Be careful what you wish for. Since 2011, the Brazilian real had dropped in value against the dollar by approximately 20 percent. In layman terms, a 20 percent drop for any currency makes a very weak currency and creates many problems. For example, with a weak currency it costs more to import goods; consequently, prices will rise to offset the high import costs, fanning the flames of inflation. The counter-argument is that a weak currency can make exports more competitive. This is true; however, Brazil’s recent boom was overly dependent on China’s insatiable appetite for Brazil’s commodities. Fast forward to today: the demand from China has waned due to the Middle Kingdom’s restructuring of their economic model. Mindful that China cannot rely on exports forever, the country is, albeit gradually, creating an economy based on domestic consumption.

The quagmire Brazil faces is not an easy fix. Lowering interest rates and taxes and creating a business friendly environment for locals and international investors alike can boost economic growth. Brazil’s central bank did address the latter by removing the IOF tax on foreign bond purchases. It was a good start, but there was no reason anyway to levy a tax on foreign investors interested in purchasing Brazilian bonds.

This will invite more foreign money, but the problem is Brazil is promoting an image that it does not have full control their currency. Essentially they have exercised an unnecessary full circle: first, Brazil pursued foreign investors; then dissuaded foreign capital by enacting the IOF tax; and now after much huffing and puffing about the so-called currency war, removed the tax. What is tomorrow’s move going to be?

Uncertainty from the top creates uneasiness in the investor world. Yet, it cannot be overstated that foreign investment is not only needed, but a necessity if Brazil is going to continue to invest in much-needed infrastructure, R&D, and education. Also, Brazil has a current account deficit—meaning imports exceed exports—and with investor lacking confidence in Brazil, the economic malaise will only lengthen without foreign money entering Brazil.

However, lowering interest rates is not an option due to inflation rearing its ugly head. It is a catch-22 in its purest sense. In addition, Brazil dealt with horrendous hyperinflation during the 90s, and as a result Brazil, just like Europe, has an instinctual fear of inflation. The textbook method to combat inflation is to raise interest rates to cool the economy, and inflation will eventually slow down. This tactic will not work completely with Brazil because inflation is being compounded by a weak currency. Coupled with slow growth, raising interest rates could theoretically slam the brakes on economic growth. After all this, Brazil unfortunately has no choice but to raise interest rates to combat inflation.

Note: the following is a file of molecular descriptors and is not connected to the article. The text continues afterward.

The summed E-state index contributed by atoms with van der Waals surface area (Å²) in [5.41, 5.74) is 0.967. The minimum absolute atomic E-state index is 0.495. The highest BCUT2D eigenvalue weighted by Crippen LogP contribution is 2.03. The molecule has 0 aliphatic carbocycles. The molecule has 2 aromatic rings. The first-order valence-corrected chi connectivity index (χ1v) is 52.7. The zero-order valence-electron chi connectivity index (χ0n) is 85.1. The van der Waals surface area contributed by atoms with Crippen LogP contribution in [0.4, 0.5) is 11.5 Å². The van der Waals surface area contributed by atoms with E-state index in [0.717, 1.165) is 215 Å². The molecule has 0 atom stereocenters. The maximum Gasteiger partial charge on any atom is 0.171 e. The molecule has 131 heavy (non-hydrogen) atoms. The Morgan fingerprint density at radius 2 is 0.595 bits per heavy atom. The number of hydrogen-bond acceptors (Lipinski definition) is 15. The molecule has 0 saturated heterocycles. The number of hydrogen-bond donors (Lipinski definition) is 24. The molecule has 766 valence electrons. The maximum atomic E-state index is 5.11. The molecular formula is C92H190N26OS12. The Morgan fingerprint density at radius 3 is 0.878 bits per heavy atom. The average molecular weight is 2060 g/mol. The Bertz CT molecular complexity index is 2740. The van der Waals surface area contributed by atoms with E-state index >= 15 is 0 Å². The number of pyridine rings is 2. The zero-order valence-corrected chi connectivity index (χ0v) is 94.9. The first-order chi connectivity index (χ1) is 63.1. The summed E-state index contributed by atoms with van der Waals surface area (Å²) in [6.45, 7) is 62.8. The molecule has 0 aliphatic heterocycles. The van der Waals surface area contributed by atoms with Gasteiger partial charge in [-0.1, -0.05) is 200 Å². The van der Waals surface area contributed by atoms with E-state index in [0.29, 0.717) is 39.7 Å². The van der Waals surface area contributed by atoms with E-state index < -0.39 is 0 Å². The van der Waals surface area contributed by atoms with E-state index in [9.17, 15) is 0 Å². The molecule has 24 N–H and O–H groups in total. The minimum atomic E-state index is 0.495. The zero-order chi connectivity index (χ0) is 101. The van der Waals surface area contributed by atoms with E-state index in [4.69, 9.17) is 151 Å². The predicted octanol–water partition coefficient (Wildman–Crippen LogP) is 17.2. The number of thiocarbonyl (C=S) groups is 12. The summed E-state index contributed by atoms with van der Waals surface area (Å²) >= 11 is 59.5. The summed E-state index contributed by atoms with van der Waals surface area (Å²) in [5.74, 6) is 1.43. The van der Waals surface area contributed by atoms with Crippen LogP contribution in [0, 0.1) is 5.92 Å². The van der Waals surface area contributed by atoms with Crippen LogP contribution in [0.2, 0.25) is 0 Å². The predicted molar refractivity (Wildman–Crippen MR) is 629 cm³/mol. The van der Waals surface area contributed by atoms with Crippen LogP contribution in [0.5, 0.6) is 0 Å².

In early June, São Paulo’s bus fares increased 10 cents. The increase was far from welcome, and students poured into the streets to express their frustrations. The protests escalated, and they soon became not only a protest of bus fares but also an eruption against the rising costs, corruption, and mismanagement of the 2014 World Cup and 2016 Rio Olympics. Chants such as, “The love is over—Turkey is right here”, reinforced the analysis that the anger is much more complex than just the bus increase of 10 cents. The bus fare was just the tip of the iceberg, the catalyst. Generally, Brazilians are a peaceful lot, but like any other society, once inflation kicks into high gear, social unrest will occur. This can exacerbate other political, social, and economic complications, such as the lack of economic inclusion, crime, rising unemployment, taxes, inflation, and corruption.

Brazil must act quickly before the problems worsen, and they become a liability during their grand “coming out” parties in 2014 and 2016.

Not all is lost in Brazil. It is considered the sixth largest economy of the world: it has a a strong presence in manufacturing aircrafts and submarines, coupled with leading innovation in deep water oil research and a strong presence in space research. Brazil is also one of the leading exporters of soybean, orange juice, oil, refined sugar, poultry, coffee, iron ore, and autos. Roughly half of Brazil’s population is middle class—an amazing achievement compared to China’s middle class only marking 10 percent of their population. Also, Brazil has been at the forefront of the transcending cash transfer programs such as Bolsa Familia, improving living standards and providing a safety net. According to the The Economist, Brazil admits more legal immigrants from the U.S. and Europe than the rest of Latin America, an acknowledgement that Brazil can be considered a destination for business and upward social mobility.

Now the challenge for Brazil is to harness its recent successes, solidify its current potential, and strategize prudently and effectively towards their future economic growth, so it can once and for all put to rest the never ending joke: Brazil is the country of the future…and it will always be.

This article was originally published in the Diplomatic Courier's September/October 2013 print edition.

About
Oscar Montealegre
:
Oscar Montealaegre is Diplomatic Courier’s Latin America Correspondent and the Founder of Kensington Eagle, an investment firm that specializes in private companies and real estate in the U.S. and Colombia.
The views presented in this article are the author’s own and do not necessarily represent the views of any other organization.